It also raised fears the birds — known as the guardians of the Tower — would fly away to try to find tasty morsels elsewhere, and worse still, risk the legend coming to pass.
There are eight ravens in captivity in the Tower of London: Merlina, Poppy, Erin, Jubilee, Rocky, Harris, Gripp and George.
A royal decree, purportedly issued in the 17th century, stated there must be six on site at any one time but Skaife said he keeps two as “spares,” “just in case.”
They are free to roam the grounds but to prevent them from flying too far, their wings are trimmed back slightly.
Back in March when lockdown began, Skaife — who is in his 50s and a retired staff sergeant and former drum major in the Princess of Wales’s Royal Regiment — was furloughed.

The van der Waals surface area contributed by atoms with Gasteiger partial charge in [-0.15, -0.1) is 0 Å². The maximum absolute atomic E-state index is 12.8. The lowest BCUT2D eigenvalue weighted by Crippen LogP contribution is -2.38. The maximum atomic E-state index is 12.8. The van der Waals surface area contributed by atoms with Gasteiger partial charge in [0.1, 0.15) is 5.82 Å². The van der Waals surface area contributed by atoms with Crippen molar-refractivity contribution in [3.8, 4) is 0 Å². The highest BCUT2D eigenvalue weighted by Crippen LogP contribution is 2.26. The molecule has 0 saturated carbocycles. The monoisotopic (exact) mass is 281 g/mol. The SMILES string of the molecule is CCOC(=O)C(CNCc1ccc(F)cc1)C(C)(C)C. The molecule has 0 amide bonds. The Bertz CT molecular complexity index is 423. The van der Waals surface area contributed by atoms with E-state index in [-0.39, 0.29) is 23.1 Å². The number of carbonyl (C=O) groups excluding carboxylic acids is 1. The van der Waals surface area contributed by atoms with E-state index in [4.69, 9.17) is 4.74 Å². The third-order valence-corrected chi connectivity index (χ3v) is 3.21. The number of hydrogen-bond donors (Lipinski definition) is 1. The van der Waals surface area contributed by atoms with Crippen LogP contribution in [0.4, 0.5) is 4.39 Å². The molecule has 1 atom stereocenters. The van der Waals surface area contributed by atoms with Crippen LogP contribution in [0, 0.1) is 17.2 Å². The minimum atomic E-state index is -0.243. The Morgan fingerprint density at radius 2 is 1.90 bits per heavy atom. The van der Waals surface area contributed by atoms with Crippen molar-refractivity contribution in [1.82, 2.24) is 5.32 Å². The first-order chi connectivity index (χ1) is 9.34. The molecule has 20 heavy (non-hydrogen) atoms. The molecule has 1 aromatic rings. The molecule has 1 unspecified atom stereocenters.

But he still came to work to look after his majestic feathered charges, rotating feeding and caring duties with his three assistants.
“During that period of time, the ravens didn’t actually see anybody,” he told AFP.
“There were slight changes that I noticed. For instance, I had to keep them occupied without the public being there (and) there were less things for them to do.
“So I gave them enrichment toys that would help them enjoy their day.”
With no people around, he put balloons, ladders and even mirrors in their cages to keep them entertained, and hid food around the Tower grounds for them to find.
Breakfast time involves Skaife, in the distinctive black and red uniform of the “Beefeaters,” distributing a meal of chicks and mice, which the ravens cheerfully devour.